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Music industry spams frequent file swappers

Music industry spams frequent file swappers. Industry lobbyists send instant messages to 200,000 downloaders, warning them that they can be easily identified

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Note to the millions who use file-swapping services to download music: The Recording Industry Association of America is watching you and knows who you are. Some 200,000 file-swappers received an instant message to that effect on Tuesday, and millions more will get them in the coming weeks, the RIAA told Reuters.

”It appears that you are offering copyrighted music to others from your computer,” the message to Grokster and KaZaa users read. ”When you break the law, you risk legal penalties. There is a simple way to avoid that risk: DON’T STEAL MUSIC either by offering it to others to copy or downloading it on a ‘file-sharing’ system like this. When you offer music on these systems, you are not anonymous and you can easily be identified.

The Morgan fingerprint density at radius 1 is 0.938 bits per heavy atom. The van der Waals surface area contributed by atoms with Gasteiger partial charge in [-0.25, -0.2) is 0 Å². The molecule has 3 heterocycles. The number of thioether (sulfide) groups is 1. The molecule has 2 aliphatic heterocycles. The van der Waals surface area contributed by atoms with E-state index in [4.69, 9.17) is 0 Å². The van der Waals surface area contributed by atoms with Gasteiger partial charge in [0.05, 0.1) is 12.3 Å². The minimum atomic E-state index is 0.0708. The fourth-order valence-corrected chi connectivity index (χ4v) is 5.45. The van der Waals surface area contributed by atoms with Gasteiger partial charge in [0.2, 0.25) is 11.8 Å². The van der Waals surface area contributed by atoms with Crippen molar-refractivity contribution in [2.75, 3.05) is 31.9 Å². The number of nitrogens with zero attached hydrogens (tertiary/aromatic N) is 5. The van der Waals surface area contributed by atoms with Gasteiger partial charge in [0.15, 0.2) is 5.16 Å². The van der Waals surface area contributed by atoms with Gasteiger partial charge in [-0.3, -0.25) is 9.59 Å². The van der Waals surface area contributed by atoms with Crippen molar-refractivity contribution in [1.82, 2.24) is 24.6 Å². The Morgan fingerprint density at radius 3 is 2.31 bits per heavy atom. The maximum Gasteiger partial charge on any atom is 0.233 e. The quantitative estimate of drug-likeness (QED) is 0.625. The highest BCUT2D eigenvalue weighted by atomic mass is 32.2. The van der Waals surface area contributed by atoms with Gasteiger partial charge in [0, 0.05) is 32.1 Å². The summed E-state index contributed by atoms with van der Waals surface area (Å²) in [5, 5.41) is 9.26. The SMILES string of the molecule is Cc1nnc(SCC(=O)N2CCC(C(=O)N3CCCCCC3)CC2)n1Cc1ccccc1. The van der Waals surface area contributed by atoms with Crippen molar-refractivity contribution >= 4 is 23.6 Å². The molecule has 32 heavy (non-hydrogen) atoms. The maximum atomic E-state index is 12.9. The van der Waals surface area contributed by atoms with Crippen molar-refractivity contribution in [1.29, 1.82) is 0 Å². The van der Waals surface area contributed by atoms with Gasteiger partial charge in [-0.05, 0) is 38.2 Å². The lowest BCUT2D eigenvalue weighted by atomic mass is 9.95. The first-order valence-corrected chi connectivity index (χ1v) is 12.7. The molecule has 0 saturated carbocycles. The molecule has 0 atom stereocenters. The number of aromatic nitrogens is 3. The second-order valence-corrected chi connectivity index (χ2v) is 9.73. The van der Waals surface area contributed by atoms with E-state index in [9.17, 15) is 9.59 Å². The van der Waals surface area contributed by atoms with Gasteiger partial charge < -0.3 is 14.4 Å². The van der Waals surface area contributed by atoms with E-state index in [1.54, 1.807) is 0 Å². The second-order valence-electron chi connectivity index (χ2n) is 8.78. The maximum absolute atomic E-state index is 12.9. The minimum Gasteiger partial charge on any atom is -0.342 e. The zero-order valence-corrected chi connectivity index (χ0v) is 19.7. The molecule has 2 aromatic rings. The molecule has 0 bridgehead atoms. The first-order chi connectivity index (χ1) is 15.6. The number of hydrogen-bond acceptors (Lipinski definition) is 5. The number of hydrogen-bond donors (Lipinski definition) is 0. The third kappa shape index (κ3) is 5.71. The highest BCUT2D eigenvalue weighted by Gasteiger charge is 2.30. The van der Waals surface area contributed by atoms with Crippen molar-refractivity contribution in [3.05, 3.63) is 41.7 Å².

The messages come four days after a U.S. District Court judge ruled against the RIAA’s request to shut down Grokster and Morpheus, in a decision that said the services can’t be expected to police their customers because they lack central servers (like Napster used to have) that keep track of traded content. Lately, the RIAA has also taken to suing individual users, Internet service providers, and colleges whose computer networks show a heavy traffic in music downloading by students. One ISP defendant, Verizon, told Reuters that Tuesday’s instant messages contradict the industry’s claim that ISPs should police their customers because the RIAA can’t. ”I think this undermines their case because now they are acknowledging they can contact the users on a massive scale,” a Verizon attorney said.